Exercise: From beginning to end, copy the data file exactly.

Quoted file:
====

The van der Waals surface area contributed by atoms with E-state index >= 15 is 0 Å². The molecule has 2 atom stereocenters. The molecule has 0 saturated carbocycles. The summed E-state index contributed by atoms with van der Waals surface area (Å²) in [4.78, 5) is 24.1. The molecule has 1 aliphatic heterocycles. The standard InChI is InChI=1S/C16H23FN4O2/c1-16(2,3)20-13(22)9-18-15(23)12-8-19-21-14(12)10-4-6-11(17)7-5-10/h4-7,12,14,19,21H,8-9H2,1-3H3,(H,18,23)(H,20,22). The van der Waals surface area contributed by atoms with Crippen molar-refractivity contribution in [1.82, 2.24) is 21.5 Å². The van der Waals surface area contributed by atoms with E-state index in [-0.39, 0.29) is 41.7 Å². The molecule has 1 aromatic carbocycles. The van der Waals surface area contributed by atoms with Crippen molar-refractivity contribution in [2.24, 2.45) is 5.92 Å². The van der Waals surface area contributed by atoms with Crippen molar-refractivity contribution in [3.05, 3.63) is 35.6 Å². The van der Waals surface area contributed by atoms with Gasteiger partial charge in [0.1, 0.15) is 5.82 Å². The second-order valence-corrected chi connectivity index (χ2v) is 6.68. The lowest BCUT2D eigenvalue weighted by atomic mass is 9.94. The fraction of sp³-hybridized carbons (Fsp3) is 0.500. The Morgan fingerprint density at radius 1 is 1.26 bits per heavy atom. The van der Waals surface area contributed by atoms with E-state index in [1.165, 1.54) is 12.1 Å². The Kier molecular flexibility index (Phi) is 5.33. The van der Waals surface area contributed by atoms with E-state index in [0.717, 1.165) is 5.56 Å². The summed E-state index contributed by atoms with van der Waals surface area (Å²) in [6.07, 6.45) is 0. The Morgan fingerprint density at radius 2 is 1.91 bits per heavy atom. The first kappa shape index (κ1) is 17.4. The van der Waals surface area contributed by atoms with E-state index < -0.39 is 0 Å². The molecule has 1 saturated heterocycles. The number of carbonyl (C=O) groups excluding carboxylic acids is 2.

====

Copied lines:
The van der Waals surface area contributed by atoms with E-state index >= 15 is 0 Å². The molecule has 2 atom stereocenters. The molecule has 0 saturated carbocycles. The summed E-state index contributed by atoms with van der Waals surface area (Å²) in [4.78, 5) is 24.1. The molecule has 1 aliphatic heterocycles. The standard InChI is InChI=1S/C16H23FN4O2/c1-16(2,3)20-13(22)9-18-15(23)12-8-19-21-14(12)10-4-6-11(17)7-5-10/h4-7,12,14,19,21H,8-9H2,1-3H3,(H,18,23)(H,20,22). The van der Waals surface area contributed by atoms with Crippen molar-refractivity contribution in [1.82, 2.24) is 21.5 Å². The van der Waals surface area contributed by atoms with E-state index in [-0.39, 0.29) is 41.7 Å². The molecule has 1 aromatic carbocycles. The van der Waals surface area contributed by atoms with Crippen molar-refractivity contribution in [2.24, 2.45) is 5.92 Å². The van der Waals surface area contributed by atoms with Crippen molar-refractivity contribution in [3.05, 3.63) is 35.6 Å². The van der Waals surface area contributed by atoms with Gasteiger partial charge in [0.1, 0.15) is 5.82 Å². The second-order valence-corrected chi connectivity index (χ2v) is 6.68. The lowest BCUT2D eigenvalue weighted by atomic mass is 9.94. The fraction of sp³-hybridized carbons (Fsp3) is 0.500. The Morgan fingerprint density at radius 1 is 1.26 bits per heavy atom. The van der Waals surface area contributed by atoms with E-state index in [1.165, 1.54) is 12.1 Å². The Kier molecular flexibility index (Phi) is 5.33. The van der Waals surface area contributed by atoms with E-state index in [0.717, 1.165) is 5.56 Å². The summed E-state index contributed by atoms with van der Waals surface area (Å²) in [6.07, 6.45) is 0. The Morgan fingerprint density at radius 2 is 1.91 bits per heavy atom. The first kappa shape index (κ1) is 17.4. The van der Waals surface area contributed by atoms with E-state index < -0.39 is 0 Å². The molecule has 1 saturated heterocycles. The number of carbonyl (C=O) groups excluding carboxylic acids is 2.